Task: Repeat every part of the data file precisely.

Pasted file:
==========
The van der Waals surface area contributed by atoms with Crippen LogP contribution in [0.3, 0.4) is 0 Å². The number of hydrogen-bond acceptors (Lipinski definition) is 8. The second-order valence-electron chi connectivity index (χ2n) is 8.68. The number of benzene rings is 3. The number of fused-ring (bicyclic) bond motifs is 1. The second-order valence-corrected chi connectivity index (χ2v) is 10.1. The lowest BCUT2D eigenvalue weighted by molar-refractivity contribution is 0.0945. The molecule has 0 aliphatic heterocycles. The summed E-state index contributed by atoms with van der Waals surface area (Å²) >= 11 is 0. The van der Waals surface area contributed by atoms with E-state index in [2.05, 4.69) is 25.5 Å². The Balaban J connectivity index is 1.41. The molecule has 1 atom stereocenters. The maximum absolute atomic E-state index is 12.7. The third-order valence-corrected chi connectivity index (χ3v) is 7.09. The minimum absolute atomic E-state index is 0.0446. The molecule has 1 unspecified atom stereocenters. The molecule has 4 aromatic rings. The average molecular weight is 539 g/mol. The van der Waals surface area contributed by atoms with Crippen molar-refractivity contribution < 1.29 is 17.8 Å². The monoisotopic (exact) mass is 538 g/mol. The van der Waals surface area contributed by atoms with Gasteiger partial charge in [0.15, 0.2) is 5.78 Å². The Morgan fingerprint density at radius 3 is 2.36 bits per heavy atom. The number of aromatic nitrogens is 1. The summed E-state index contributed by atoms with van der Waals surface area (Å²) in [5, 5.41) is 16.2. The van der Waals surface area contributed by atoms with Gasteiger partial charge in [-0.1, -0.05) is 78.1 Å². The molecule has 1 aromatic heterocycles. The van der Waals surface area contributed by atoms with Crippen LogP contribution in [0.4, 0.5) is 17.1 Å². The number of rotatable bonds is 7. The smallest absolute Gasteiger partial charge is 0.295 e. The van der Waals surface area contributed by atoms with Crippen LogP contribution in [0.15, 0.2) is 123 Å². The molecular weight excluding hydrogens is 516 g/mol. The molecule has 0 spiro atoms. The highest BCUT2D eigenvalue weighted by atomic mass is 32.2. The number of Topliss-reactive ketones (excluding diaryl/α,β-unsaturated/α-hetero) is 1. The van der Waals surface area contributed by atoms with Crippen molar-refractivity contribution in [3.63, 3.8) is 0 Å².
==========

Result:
The van der Waals surface area contributed by atoms with Crippen LogP contribution in [0.3, 0.4) is 0 Å². The number of hydrogen-bond acceptors (Lipinski definition) is 8. The second-order valence-electron chi connectivity index (χ2n) is 8.68. The number of benzene rings is 3. The number of fused-ring (bicyclic) bond motifs is 1. The second-order valence-corrected chi connectivity index (χ2v) is 10.1. The lowest BCUT2D eigenvalue weighted by molar-refractivity contribution is 0.0945. The molecule has 0 aliphatic heterocycles. The summed E-state index contributed by atoms with van der Waals surface area (Å²) >= 11 is 0. The van der Waals surface area contributed by atoms with E-state index in [2.05, 4.69) is 25.5 Å². The Balaban J connectivity index is 1.41. The molecule has 1 atom stereocenters. The maximum absolute atomic E-state index is 12.7. The third-order valence-corrected chi connectivity index (χ3v) is 7.09. The minimum absolute atomic E-state index is 0.0446. The molecule has 1 unspecified atom stereocenters. The molecule has 4 aromatic rings. The average molecular weight is 539 g/mol. The van der Waals surface area contributed by atoms with Crippen molar-refractivity contribution < 1.29 is 17.8 Å². The monoisotopic (exact) mass is 538 g/mol. The van der Waals surface area contributed by atoms with Gasteiger partial charge in [0.15, 0.2) is 5.78 Å². The Morgan fingerprint density at radius 3 is 2.36 bits per heavy atom. The number of aromatic nitrogens is 1. The summed E-state index contributed by atoms with van der Waals surface area (Å²) in [5, 5.41) is 16.2. The van der Waals surface area contributed by atoms with Gasteiger partial charge in [-0.1, -0.05) is 78.1 Å². The molecule has 1 aromatic heterocycles. The van der Waals surface area contributed by atoms with Crippen LogP contribution in [0.4, 0.5) is 17.1 Å². The number of rotatable bonds is 7. The smallest absolute Gasteiger partial charge is 0.295 e. The van der Waals surface area contributed by atoms with Crippen LogP contribution in [0.15, 0.2) is 123 Å². The molecular weight excluding hydrogens is 516 g/mol. The molecule has 0 spiro atoms. The highest BCUT2D eigenvalue weighted by atomic mass is 32.2. The number of Topliss-reactive ketones (excluding diaryl/α,β-unsaturated/α-hetero) is 1. The van der Waals surface area contributed by atoms with Crippen molar-refractivity contribution in [3.63, 3.8) is 0 Å².